Mrs. Rumbold : In the past three months we have received 13 petitions, with 11,285 signatures, from shopkeepers in support of the OPEN campaign to allow small convenience shops to trade in their full range of goods from early until late on seven days a week. We have also received eight letters of support through Members of Parliament.

The Government have no plans for early legislation to repeal the Shops Act 1950.

Police Activities

Mr. Cohen : To ask the Secretary of State for the Home Department what representations he has received from senior police officers concerning the implications of their forces' involvement with the poll tax collection system for their other police operations ; what indication he has of the costs to police forces of this poll tax involvement ; and if he will make a statement.

Mr. Peter Lloyd : Home Office officials have been in contact with the Association of Chief Police Officers about the resource implications of police involvement with enforcement of the community charge. However, it is anticipated that, as with the rates system, that involvement will be limited and no central assessment of the costs has been made.

Woking Parks and Pleasure Grounds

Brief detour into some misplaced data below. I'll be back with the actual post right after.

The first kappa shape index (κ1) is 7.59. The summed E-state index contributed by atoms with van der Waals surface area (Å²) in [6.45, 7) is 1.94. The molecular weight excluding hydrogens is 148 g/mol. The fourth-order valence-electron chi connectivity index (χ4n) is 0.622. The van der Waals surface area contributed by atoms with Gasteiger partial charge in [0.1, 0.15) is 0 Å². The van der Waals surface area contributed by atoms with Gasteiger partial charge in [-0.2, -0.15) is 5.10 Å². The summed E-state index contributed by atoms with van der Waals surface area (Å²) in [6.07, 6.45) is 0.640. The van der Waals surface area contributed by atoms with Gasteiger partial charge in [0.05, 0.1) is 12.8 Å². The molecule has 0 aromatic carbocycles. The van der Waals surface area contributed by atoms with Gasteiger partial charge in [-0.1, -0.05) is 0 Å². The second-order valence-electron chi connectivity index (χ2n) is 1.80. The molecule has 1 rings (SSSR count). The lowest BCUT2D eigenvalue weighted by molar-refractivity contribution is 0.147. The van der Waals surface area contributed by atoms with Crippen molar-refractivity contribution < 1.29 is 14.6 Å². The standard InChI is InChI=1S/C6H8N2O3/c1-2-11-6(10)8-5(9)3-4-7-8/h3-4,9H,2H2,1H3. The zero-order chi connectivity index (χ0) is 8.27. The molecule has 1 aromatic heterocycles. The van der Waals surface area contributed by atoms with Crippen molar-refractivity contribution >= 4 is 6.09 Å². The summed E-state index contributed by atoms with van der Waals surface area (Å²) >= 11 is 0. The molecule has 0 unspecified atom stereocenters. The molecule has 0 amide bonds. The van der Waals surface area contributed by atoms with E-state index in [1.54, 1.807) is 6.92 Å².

Mr. Onslow : To ask the Secretary of State for the Home Department when he expects to approve the draft byelaws relating to parks and pleasure grounds which have been submitted to him by Woking borough council.

Mr. Peter Lloyd : Home Office officials wrote to Woking borough council on 5 October, asking for a number of minor amendments to be made to the draft byelaws. If the council agrees to these changes and submits a revised draft, we shall then be able to give provisional approval to the byelaws.

EDUCATION AND SCIENCE

Schools (North Yorkshire)

Mr. Caborn : To ask the Secretary of State for Education and Science how many staff and pupils there are in north Yorkshire education authority's schools.

Mr. Fallon : The information requested for maintained nursery, primary and secondary schools in north Yorkshire education authority in January 1990 is as follows :


            |Full-time              

            |equivalents            

------------------------------------

Staff<1><2> |5,590.4                

Pupils<3>   |96,906.0               

<1>Total number of full-time